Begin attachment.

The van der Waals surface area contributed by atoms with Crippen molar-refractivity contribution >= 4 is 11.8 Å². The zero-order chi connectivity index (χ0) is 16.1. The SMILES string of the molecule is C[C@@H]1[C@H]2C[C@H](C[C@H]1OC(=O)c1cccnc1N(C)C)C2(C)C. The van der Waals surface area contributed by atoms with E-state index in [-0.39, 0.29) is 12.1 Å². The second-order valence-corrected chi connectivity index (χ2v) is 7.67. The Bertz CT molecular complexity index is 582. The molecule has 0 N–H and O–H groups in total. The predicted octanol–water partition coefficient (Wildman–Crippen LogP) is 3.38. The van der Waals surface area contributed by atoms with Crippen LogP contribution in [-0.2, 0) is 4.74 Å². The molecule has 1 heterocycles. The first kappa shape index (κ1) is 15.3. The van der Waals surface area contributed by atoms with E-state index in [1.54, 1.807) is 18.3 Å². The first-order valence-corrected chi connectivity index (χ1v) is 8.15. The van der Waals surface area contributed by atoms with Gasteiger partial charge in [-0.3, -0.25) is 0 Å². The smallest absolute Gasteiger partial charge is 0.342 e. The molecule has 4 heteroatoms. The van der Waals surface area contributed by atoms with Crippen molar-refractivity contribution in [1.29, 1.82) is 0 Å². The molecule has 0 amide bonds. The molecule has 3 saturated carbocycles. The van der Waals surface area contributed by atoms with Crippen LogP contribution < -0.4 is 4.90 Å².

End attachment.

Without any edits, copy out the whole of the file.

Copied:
The van der Waals surface area contributed by atoms with Crippen molar-refractivity contribution >= 4 is 11.8 Å². The zero-order chi connectivity index (χ0) is 16.1. The SMILES string of the molecule is C[C@@H]1[C@H]2C[C@H](C[C@H]1OC(=O)c1cccnc1N(C)C)C2(C)C. The van der Waals surface area contributed by atoms with E-state index in [-0.39, 0.29) is 12.1 Å². The second-order valence-corrected chi connectivity index (χ2v) is 7.67. The Bertz CT molecular complexity index is 582. The molecule has 0 N–H and O–H groups in total. The predicted octanol–water partition coefficient (Wildman–Crippen LogP) is 3.38. The van der Waals surface area contributed by atoms with Crippen LogP contribution in [-0.2, 0) is 4.74 Å². The molecule has 1 heterocycles. The first kappa shape index (κ1) is 15.3. The van der Waals surface area contributed by atoms with E-state index in [1.54, 1.807) is 18.3 Å². The first-order valence-corrected chi connectivity index (χ1v) is 8.15. The van der Waals surface area contributed by atoms with Gasteiger partial charge in [-0.3, -0.25) is 0 Å². The smallest absolute Gasteiger partial charge is 0.342 e. The molecule has 4 heteroatoms. The van der Waals surface area contributed by atoms with Crippen molar-refractivity contribution in [1.29, 1.82) is 0 Å². The molecule has 0 amide bonds. The molecule has 3 saturated carbocycles. The van der Waals surface area contributed by atoms with Crippen LogP contribution < -0.4 is 4.90 Å².